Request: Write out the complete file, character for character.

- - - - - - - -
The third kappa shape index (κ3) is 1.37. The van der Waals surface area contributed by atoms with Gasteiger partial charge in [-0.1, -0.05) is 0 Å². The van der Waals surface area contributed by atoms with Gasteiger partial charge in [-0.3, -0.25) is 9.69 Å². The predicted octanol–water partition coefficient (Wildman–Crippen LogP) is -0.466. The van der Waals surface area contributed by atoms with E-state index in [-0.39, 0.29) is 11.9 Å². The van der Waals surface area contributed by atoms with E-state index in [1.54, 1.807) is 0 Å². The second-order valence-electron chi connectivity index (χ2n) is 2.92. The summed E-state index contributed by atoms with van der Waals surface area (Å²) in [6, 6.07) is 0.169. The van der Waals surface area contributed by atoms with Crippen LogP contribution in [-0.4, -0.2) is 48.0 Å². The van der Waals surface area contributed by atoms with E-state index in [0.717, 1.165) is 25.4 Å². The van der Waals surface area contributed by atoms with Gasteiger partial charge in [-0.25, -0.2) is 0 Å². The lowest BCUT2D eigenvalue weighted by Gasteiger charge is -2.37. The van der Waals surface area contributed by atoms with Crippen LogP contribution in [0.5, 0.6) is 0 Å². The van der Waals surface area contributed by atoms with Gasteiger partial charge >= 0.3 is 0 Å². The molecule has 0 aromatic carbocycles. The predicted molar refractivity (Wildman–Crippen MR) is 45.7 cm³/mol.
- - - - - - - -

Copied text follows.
The third kappa shape index (κ3) is 1.37. The van der Waals surface area contributed by atoms with Gasteiger partial charge in [-0.1, -0.05) is 0 Å². The van der Waals surface area contributed by atoms with Gasteiger partial charge in [-0.3, -0.25) is 9.69 Å². The predicted octanol–water partition coefficient (Wildman–Crippen LogP) is -0.466. The van der Waals surface area contributed by atoms with E-state index in [-0.39, 0.29) is 11.9 Å². The van der Waals surface area contributed by atoms with E-state index in [1.54, 1.807) is 0 Å². The second-order valence-electron chi connectivity index (χ2n) is 2.92. The summed E-state index contributed by atoms with van der Waals surface area (Å²) in [6, 6.07) is 0.169. The van der Waals surface area contributed by atoms with Crippen LogP contribution in [-0.4, -0.2) is 48.0 Å². The van der Waals surface area contributed by atoms with E-state index in [0.717, 1.165) is 25.4 Å². The van der Waals surface area contributed by atoms with Gasteiger partial charge in [-0.25, -0.2) is 0 Å². The lowest BCUT2D eigenvalue weighted by Gasteiger charge is -2.37. The van der Waals surface area contributed by atoms with Crippen LogP contribution in [0.5, 0.6) is 0 Å². The van der Waals surface area contributed by atoms with Gasteiger partial charge >= 0.3 is 0 Å². The molecule has 0 aromatic carbocycles. The predicted molar refractivity (Wildman–Crippen MR) is 45.7 cm³/mol.